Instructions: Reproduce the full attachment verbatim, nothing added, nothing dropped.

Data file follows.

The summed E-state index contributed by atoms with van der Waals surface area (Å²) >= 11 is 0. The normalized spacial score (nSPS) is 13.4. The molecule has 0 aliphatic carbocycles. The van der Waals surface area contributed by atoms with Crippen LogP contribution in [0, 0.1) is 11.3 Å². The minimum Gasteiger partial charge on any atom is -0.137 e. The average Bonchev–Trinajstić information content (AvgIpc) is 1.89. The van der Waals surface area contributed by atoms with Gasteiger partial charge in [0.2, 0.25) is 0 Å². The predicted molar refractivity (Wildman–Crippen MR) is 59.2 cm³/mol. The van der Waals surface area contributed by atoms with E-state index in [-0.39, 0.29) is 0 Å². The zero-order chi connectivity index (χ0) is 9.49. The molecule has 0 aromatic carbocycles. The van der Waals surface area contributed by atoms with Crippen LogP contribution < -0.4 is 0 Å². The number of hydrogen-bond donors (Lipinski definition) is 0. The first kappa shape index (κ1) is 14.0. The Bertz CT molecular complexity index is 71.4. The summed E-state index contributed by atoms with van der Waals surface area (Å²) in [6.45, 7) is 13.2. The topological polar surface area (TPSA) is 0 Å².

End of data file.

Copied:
The summed E-state index contributed by atoms with van der Waals surface area (Å²) >= 11 is 0. The normalized spacial score (nSPS) is 13.4. The molecule has 0 aliphatic carbocycles. The van der Waals surface area contributed by atoms with Crippen LogP contribution in [0, 0.1) is 11.3 Å². The minimum Gasteiger partial charge on any atom is -0.137 e. The average Bonchev–Trinajstić information content (AvgIpc) is 1.89. The van der Waals surface area contributed by atoms with Gasteiger partial charge in [0.2, 0.25) is 0 Å². The predicted molar refractivity (Wildman–Crippen MR) is 59.2 cm³/mol. The van der Waals surface area contributed by atoms with E-state index in [-0.39, 0.29) is 0 Å². The zero-order chi connectivity index (χ0) is 9.49. The molecule has 0 aromatic carbocycles. The van der Waals surface area contributed by atoms with Crippen LogP contribution < -0.4 is 0 Å². The number of hydrogen-bond donors (Lipinski definition) is 0. The first kappa shape index (κ1) is 14.0. The Bertz CT molecular complexity index is 71.4. The summed E-state index contributed by atoms with van der Waals surface area (Å²) in [6.45, 7) is 13.2. The topological polar surface area (TPSA) is 0 Å².